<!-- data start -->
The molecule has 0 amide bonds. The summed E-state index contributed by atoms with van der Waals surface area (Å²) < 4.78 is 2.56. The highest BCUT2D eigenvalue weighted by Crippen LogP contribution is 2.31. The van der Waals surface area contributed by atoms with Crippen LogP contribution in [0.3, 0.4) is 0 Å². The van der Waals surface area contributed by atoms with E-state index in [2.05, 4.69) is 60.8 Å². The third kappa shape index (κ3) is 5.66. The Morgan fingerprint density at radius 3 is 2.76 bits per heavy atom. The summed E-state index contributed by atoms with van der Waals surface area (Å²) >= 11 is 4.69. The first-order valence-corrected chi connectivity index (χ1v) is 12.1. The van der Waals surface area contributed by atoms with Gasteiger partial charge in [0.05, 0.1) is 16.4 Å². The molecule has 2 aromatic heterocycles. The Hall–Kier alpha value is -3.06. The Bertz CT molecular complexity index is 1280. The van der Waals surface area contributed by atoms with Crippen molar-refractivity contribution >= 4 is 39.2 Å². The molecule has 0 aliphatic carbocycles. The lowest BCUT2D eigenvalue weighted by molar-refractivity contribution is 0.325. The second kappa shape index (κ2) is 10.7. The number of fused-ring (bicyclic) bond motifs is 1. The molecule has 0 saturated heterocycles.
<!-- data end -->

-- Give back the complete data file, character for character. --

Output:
The molecule has 0 amide bonds. The summed E-state index contributed by atoms with van der Waals surface area (Å²) < 4.78 is 2.56. The highest BCUT2D eigenvalue weighted by Crippen LogP contribution is 2.31. The van der Waals surface area contributed by atoms with Crippen LogP contribution in [0.3, 0.4) is 0 Å². The van der Waals surface area contributed by atoms with E-state index in [2.05, 4.69) is 60.8 Å². The third kappa shape index (κ3) is 5.66. The Morgan fingerprint density at radius 3 is 2.76 bits per heavy atom. The summed E-state index contributed by atoms with van der Waals surface area (Å²) >= 11 is 4.69. The first-order valence-corrected chi connectivity index (χ1v) is 12.1. The van der Waals surface area contributed by atoms with Gasteiger partial charge in [0.05, 0.1) is 16.4 Å². The molecule has 2 aromatic heterocycles. The Hall–Kier alpha value is -3.06. The Bertz CT molecular complexity index is 1280. The van der Waals surface area contributed by atoms with Crippen molar-refractivity contribution >= 4 is 39.2 Å². The molecule has 0 aliphatic carbocycles. The lowest BCUT2D eigenvalue weighted by molar-refractivity contribution is 0.325. The second kappa shape index (κ2) is 10.7. The number of fused-ring (bicyclic) bond motifs is 1. The molecule has 0 saturated heterocycles.